Bush's edge comes from a strong response among independent voters: 56 percent choose him as the debate winner. Partisans on each side said their party's nominee won.
With an early focus on foreign policy, Bush was able to showcase a newfound confidence in addressing such issues. Viewers responded positively: 54 percent of viewers say they trust Bush to handle international crises wisely, a jump of 14 points from a national pre-debate CBS News poll of registered voters. Fifty-six percent believe Gore could handle such crises well, nearly the same number who said so earlier this week.
But the impact the North Carolina debate will have on voting behavior is questionable. While an impressive 58 percent of viewers say that they learned something in the debate that helped them make up their mind whom to support, only 10 percent say that the debate actually changed their mind.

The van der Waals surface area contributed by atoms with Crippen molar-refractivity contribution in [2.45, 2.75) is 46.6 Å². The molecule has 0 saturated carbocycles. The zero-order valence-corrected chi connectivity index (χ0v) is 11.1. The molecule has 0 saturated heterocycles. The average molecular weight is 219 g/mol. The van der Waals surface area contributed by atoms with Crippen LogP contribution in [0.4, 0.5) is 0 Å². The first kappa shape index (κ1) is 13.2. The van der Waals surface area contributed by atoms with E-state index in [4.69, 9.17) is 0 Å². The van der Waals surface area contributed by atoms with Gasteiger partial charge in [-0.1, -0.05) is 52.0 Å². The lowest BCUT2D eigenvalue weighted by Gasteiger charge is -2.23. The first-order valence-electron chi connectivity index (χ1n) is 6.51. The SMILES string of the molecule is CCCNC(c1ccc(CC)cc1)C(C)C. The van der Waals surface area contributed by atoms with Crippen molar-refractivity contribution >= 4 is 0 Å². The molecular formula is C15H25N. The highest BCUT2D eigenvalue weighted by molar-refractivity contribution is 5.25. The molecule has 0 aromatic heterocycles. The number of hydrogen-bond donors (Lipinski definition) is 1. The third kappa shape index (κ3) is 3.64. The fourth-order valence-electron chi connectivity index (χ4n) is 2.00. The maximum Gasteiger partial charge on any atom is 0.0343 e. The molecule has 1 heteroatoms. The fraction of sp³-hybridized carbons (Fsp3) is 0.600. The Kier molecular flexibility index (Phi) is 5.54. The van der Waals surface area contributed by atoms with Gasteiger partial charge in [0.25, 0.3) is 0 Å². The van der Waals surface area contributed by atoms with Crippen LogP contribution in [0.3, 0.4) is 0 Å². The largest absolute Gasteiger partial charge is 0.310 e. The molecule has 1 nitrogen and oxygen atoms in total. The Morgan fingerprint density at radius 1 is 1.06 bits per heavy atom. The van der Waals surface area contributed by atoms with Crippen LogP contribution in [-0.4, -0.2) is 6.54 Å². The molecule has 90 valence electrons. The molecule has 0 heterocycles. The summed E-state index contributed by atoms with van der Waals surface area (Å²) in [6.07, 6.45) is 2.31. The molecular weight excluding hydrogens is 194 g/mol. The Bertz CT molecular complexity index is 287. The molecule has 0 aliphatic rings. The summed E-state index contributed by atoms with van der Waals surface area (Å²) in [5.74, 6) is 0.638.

As a result, the presidential race remains a dead heat among debate viewers. Before the debate, 49 percent of these viewers were supporting Gore and 46 percent were supporting Bush. Now, 47 percent say they would vote for Gore, and 48 percent for Bush.
This CBS News Poll was conducted online by Knowledge Networks among a nationwide random sample of 669 registered voters, including 553 debate watchers. Knowledge Networks polled a sample of registered voters in its household panel, which is a nationally representative sample of households given access to the Internet via Web TV. The margin of sampling error is plus or minus 4 percentage points for results based on the entire sample, and the sample of debate watchers.